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Utah football: National pundits continue to hammer Utes
This is an archived article that was published on sltrib.com in 2008, and information in the article may be outdated. It is provided only for personal research purposes and may not be reprinted.

Whether it's CBSSports.com's Dennis Dodd writing that Utah and TCU gave "non-BCS detractors all the ammo they needed," SI.com's Stewart Mandel writing that the Utes don't deserve too much credit or ESPN analyst Jesse Palmer calling Utah the most over-rated team in the BCS, criticism of Utah's high standing in the BCS has risen along with the Utes' ranking.

In 2004 when Utah became the first BCS buster, the Utes were portrayed as a great story for college football, the little team from the Mountain West Conference that could.

The 2008 Utes aren't getting similar love, for any number of reasons.

First of all, BCS busters are an old story, Dodd said in an e-mailed response.

"I'd much rather see how Ball State or Tulsa could do against the big boys," he said. "Utah is a legitimate team and a strong program, but I'm having trouble finding new story lines if it goes to the BCS."

In 2004 the Utes were a sexy team. Utah had Alex Smith, the soon-to-be No. 1 pick in the NFL draft and a dynamic, up-and-coming coach in Urban Meyer.

On the field, the Utes boasted one of the most varied offenses in college football and defeated their opponents by an average margin of 25.8.

As for the 2008 Utes, they have Brian Johnson, a guy who Utah fans know has more wins than any other starting quarterback in Utah history, but no one is calling him a Heisman candidate like Smith was. His coach, Kyle Whittingham, doesn't have the big personality that is an attention-getter nationally.

On the field, Utah is winning by a margin of 16.9 points, but the struggles of Utah's offense to be consistent are widely known and have hurt Utah's image - even if it hasn't harmed the win-loss record.

In 2004, Utah's closest game was a 49-35 win over Air Force. This season, the Utes had to hold on to beat Michigan 25-23, needed a game-winning drive to beat Air Force 30-23, needed a near-miracle finish to come from behind and beat Oregon State 31-28 and escaped New Mexico with a 13-10 win.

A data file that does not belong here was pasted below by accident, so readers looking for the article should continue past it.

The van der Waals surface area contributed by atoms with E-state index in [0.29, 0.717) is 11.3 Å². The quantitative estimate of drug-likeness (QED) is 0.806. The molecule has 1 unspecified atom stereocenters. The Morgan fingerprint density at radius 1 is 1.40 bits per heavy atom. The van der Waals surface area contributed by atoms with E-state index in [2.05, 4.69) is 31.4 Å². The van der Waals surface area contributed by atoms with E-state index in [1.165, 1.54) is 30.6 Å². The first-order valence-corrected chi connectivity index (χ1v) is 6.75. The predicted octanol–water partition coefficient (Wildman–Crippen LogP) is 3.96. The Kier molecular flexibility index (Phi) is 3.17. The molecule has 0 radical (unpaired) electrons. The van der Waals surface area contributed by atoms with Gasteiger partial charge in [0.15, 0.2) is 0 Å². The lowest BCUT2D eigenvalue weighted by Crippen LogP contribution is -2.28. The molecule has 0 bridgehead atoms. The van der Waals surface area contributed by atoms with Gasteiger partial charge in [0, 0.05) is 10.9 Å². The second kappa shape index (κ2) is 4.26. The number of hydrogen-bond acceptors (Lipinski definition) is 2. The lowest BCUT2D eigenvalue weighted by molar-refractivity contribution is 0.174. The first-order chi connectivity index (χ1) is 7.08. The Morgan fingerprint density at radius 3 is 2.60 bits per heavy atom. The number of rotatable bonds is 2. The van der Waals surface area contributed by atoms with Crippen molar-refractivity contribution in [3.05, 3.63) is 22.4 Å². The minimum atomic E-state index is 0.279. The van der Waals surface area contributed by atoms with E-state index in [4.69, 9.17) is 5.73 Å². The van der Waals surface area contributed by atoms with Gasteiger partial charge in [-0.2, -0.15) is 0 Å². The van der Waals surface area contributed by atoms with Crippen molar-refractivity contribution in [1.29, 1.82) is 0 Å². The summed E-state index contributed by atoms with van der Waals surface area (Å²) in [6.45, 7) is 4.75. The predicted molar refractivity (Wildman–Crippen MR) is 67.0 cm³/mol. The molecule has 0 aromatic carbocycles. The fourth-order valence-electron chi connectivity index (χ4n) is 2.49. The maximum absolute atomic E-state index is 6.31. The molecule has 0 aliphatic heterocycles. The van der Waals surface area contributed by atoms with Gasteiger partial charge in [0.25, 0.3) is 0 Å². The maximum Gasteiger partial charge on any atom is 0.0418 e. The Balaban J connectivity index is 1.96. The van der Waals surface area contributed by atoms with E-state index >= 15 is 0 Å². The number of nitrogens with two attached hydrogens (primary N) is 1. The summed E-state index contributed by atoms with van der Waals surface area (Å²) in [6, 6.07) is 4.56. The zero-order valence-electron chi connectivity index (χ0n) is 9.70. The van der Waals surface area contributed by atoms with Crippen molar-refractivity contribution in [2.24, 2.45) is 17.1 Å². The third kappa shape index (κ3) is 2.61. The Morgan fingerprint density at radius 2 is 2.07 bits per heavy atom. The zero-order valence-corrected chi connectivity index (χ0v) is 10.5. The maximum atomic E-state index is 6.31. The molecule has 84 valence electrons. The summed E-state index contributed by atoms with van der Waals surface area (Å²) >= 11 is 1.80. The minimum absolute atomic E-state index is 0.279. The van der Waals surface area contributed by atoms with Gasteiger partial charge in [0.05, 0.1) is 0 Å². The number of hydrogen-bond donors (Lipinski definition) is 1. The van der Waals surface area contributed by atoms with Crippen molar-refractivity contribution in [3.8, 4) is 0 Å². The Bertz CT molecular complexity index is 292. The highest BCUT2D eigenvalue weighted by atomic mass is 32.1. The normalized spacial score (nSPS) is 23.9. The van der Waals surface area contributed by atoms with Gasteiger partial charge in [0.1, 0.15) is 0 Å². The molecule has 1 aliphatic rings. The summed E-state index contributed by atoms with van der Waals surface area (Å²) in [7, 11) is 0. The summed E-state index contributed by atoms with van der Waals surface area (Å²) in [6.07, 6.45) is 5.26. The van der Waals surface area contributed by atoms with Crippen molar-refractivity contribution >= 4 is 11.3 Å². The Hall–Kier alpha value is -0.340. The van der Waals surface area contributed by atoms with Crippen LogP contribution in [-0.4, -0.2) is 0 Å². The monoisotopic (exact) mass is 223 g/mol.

Against TCU, in Utah's only matchup with a ranked team, the Utes survived because TCU's kicker missed two field goals. Some can argue the Utes won the game in the final minute, but the perception is the Horned Frogs gave the game away.

Those wins aren't sexy; they're lucky, many believe. They also provide the kind of fodder that columnists' such as ESPN's Mark Schlabach use to discount the Utes. Schlabach speculates that Arkansas - the worst team in the SEC West, which gave Tulsa its first loss - would beat Utah, Ball State and Boise State, too.

While Dodd believes the Utes are good enough to beat the ACC champ in the Orange Bowl if that is where the Utes land, others believe the Utes wouldn't get to the BCS if it played in a tougher conference. The Utes' schedule ranks No. 57 according to the NCAA's statistics, which is harder than four other teams in the BCS Top 10, including top-ranked Alabama's, but the MWC isn't as respected as others.

Earlier this season, Meyer said his 2004 Utah was good enough to beat any team on any given day, but it would have no chance of staying unbeaten in the SEC. Statements such as that continue to feed the thought that the Utes are undeserving of their ranking - not that the players say they care.

"Let them say what they want," Paul Kruger said. "As long as we get the 'W' on Saturday it's not a big deal to us."

In the meantime, all the negativity serves as motivation, the players say.

"That is their job to speculate, so let them speculate," receiver Brent Casteel said. "We have to go out there and prove ourselves and make them look like idiots on national TV."

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